Image: Portrait of William Wordsworth by Benjamin Haydon, 1842; via. The poet's lament about man's destruction of his world,holds good,even to this day. He was in pleasant and meditative mood. It was a chosen resort of mine. In 1802, they published this volume again, this time with a preface written by William Wordsworth himself, wherein he attempted to explain the reasoning for writing his poetry. The poet clearly sees the benign hand of Heaven behind all these tender and beautiful creations of Nature.
After leaving Hawkshead, Wordsworth studied in Cambridge and at the end of his education he commenced a walking Tour of France, an experience that without doubt influenced his poetry. Mildred and Yvette had different religious beliefs. Her plight was a result of the effects which these above mentioned events which were taking place in Britain had on her rural family life. This poem also reflects on Wordsworth appreciation and love for nature, as he sees it as a force rather than just a thing. He tells about its dynamic development when he describes how the periwinkle trains its branches through the grass. In Wordsworth's poems we can notice that there are strong relationships between man and nature. The war between France and England divided his feelings because he wanted to stay loyal to his country but in his inner self he thought England was fighting liberty.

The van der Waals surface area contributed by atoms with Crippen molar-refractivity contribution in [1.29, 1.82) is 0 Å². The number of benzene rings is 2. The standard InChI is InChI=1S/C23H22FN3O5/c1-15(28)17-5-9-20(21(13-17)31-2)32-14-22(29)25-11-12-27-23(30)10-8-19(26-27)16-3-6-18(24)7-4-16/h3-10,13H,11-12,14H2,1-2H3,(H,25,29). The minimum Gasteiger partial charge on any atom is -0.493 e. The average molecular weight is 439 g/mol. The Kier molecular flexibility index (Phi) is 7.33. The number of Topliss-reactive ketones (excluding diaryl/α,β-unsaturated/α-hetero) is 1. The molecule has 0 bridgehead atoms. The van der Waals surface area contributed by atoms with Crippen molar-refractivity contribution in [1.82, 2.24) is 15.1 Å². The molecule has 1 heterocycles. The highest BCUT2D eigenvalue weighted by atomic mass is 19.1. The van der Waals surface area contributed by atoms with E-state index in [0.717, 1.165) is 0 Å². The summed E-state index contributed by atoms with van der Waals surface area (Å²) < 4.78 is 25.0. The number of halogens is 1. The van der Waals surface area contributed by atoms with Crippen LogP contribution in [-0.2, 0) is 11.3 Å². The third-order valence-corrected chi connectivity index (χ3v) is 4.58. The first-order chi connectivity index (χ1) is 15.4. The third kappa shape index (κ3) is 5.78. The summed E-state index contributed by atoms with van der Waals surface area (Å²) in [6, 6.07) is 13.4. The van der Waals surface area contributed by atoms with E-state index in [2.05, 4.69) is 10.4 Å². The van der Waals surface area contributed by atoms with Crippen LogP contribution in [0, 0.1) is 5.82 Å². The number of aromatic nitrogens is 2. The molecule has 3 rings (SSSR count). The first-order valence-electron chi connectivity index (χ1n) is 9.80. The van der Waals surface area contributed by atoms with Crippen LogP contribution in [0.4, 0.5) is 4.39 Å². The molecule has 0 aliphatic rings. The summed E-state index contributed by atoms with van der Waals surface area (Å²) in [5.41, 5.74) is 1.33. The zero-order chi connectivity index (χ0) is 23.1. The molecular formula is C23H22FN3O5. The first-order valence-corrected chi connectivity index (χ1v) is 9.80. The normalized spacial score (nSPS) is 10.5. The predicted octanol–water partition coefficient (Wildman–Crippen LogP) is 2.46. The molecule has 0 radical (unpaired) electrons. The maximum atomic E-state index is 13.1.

His best poem in my opinion is Composed upon Westminster Bridge, and I do kind of like the Daffodils poem. In the third and fourth verses we can see a personification again, when flowers are endowed with particular human abilities such breathing and enjoying. . Every movement of the birds, big or small, seems energetic and filled with joy. The speaker seems to feel that it is his responsibility to think about the mistakes of humanity.
The speaker of the poem, at twenty years of age, reflects that he has seen twenty springs come and go, and will probably only see fifty more. He wishes that the newly emerging leaves spend their lives on the tree with happiness. In this poem Wordsworth describes a bittersweet moment. This lends to its musicality when read aloud, thus falling in place with ballads. He thought that the English poetry had to be based rather on feelings than intellect and style. There is a beauty and sorrow to everything mentioned in the poem. In one poem the author is perfectly fine with connecting a stranger with nature while in the other poem the author himself is having difficulty to make a connection with nature.
If this belief from heaven be sent, If such be Nature's holy plan, Have I not reason to lament What man has made of man? His works are characterized by his credo of reflecting a great admiration towards Nature. It's reminders are seen in the world,even to this day. In the poem the poet compares the state of mankind with the state of nature. This poem is a good representation of its time period because it gives insight into how many people neglected nature, and furthermore,. The budding twigs spread out their fan, To catch the breezy air; And I must think, do all I can, That there was pleasure there. He feels that humanity is losing its connection to nature, and especially its virtues and morality. The more joy he saw in Nature the more it grieved his heart to think what man had made of man.